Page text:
The mere fact of having an estate plan sets you apart from a majority of…
A full 47 percent of men and 58 percent of women will need some form of long-term care in their lifetime and many more will need simple help from loved ones to accomplish daily tasks. When you arrive at this stage of life—and hopefully it won’t be any time soon— you will be glad you took the time to make the power of attorney designations which ensure family members can look after your financial and medical needs should you lose the ability to do so, yourself.
A power of attorney is a legal document that allows a person to designate a loved one (or trusted professional) to act on their behalf should they become incapacitated. Powers of attorney are also sometimes used to accomplish such tasks as closing the purchase of a home when the buyer cannot be physically present. The authority granted by a power of attorney can be vast and so it is important to consult an experienced estate planning attorney when executing these documents.
The Five Types of Power of Attorney
1. General Power of Attorney
Sometimes referred to as an ordinary power of attorney, this is the document you want if, for example, you are moving out of the country for a period and need someone to look after your affairs. When you sign a general power of attorney, you grant the designated person the authority to perform just about any sort of transaction in your name. A general power of attorney ceases to be valid when terminated or when a person becomes incapacitated or passes away.
2. Limited Power of Attorney
There are many situations in which you need a person to act on your behalf but do not wish to grant them general authority. Here, a limited power of attorney is useful. This document grants specific powers limited to a certain area such as selling a home. When granting a limited power of attorney, it is important to seek legal guidance as any ambiguities in wording may prevent the designated person from performing their task. Like the above, a limited power of attorney terminates the moment it is revoked or when a person dies or becomes incapacitated.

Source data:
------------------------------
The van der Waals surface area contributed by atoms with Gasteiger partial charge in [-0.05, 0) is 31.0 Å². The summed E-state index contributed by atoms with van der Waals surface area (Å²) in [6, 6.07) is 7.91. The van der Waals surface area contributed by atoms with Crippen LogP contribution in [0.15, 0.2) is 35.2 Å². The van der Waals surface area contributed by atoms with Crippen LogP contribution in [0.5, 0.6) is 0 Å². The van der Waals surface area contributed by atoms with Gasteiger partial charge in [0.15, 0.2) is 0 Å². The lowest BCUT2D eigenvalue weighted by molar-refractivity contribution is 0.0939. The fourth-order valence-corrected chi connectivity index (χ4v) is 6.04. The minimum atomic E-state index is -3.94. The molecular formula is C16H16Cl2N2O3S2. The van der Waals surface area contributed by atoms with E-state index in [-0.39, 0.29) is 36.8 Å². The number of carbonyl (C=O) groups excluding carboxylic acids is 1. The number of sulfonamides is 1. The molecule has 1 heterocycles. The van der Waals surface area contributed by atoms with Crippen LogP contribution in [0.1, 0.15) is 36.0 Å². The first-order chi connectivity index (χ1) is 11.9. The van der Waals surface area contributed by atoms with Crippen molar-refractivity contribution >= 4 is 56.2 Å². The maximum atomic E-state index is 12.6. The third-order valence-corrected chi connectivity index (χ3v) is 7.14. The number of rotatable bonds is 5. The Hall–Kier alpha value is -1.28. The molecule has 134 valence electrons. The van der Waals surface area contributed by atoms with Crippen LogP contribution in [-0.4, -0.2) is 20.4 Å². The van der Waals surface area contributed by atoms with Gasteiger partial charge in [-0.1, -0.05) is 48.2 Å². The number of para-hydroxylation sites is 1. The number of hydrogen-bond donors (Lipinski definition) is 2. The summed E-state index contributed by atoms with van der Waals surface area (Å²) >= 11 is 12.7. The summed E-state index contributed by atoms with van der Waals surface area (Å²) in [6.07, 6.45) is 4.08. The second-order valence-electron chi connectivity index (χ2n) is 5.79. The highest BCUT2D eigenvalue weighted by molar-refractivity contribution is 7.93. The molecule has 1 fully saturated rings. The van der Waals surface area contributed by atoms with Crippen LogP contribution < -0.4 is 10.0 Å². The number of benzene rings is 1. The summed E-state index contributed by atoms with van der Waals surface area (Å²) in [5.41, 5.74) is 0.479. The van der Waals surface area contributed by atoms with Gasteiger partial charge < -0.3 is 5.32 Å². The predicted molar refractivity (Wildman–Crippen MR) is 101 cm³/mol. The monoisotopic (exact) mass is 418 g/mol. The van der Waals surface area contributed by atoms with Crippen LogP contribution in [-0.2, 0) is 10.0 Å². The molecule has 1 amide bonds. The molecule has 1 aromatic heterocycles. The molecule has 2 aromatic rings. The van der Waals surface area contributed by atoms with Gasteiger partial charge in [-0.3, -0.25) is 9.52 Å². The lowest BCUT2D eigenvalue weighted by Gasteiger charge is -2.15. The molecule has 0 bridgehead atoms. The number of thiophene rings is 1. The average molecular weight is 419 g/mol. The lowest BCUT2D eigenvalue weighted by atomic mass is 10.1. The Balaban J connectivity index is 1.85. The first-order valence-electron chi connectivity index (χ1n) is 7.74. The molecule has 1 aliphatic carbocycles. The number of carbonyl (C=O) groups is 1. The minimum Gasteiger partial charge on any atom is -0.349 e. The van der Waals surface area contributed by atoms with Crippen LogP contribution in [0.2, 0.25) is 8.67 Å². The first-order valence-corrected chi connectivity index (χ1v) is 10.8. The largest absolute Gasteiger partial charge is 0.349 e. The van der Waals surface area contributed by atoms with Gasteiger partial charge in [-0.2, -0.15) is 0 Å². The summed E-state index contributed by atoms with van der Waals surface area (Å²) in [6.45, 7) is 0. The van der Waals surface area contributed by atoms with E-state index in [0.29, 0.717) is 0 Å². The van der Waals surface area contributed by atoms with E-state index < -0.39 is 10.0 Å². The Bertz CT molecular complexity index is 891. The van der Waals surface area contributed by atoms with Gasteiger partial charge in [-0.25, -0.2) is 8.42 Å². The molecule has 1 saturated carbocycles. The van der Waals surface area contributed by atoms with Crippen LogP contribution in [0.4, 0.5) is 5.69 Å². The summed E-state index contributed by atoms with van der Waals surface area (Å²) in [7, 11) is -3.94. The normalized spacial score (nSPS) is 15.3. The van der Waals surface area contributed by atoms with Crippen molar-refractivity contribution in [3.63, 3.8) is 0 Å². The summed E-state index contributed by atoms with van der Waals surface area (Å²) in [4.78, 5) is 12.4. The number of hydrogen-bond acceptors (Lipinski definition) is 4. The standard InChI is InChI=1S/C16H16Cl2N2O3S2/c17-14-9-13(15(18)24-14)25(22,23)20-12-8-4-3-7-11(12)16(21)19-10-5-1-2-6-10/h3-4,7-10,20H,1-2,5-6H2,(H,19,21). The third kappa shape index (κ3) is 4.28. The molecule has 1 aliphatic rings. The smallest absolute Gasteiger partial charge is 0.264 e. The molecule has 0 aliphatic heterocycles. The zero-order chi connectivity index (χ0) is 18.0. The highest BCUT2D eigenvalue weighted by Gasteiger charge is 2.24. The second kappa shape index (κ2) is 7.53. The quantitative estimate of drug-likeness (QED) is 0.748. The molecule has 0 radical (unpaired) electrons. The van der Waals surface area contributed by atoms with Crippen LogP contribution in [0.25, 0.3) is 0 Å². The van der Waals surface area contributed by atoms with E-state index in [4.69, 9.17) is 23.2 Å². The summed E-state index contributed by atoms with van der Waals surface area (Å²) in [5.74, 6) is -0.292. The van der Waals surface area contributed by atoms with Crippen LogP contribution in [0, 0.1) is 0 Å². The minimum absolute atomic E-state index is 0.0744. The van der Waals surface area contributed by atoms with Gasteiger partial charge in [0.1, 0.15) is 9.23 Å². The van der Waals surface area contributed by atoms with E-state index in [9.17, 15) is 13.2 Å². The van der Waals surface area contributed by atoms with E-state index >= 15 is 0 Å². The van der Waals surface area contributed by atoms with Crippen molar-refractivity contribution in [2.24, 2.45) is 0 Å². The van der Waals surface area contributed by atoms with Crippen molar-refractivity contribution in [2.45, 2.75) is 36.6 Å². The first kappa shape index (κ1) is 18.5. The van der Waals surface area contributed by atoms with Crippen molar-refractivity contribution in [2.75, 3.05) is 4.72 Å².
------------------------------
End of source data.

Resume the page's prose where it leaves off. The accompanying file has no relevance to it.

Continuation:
3. Generable Durable Power of Attorney
A durable power of attorney, unlike the first two options described, does not terminate when a person becomes incapacitated but remains valid unless revoked. All adults need a general durable power of attorney, but it is especially important for elderly individuals who may struggle with the burden of financial management.
4. Medical Power of Attorney
Sometimes referred to as a healthcare directive, a medical power of attorney likewise remains valid in the case of incapacitation and serves to ensure a trusted loved one has the authority to make medical decisions on your behalf and ensures you receive care that aligns with your values.
5. Springing Durable Power of Attorney
Some states, including Missouri and Arkansas, allow for “springing” powers of attorney, which leap into effect should a specific event such as incapacitation occur. This option differs from general durable power of attorney in that it only grants authority when activated. It is essential to consult an experienced estate planning attorney when drafting a springing power of attorney as the language describing what constitutes a triggering event must be unambiguous.
At the Law Firm of Christopher W. Dumm, we are available to attend to all of your estate planning needs, whether it be help with drafting a power of attorney or guidance building a complete estate plan.
Contact the Estate Planning Attorneys at the Law Firm of Christopher W. Dumm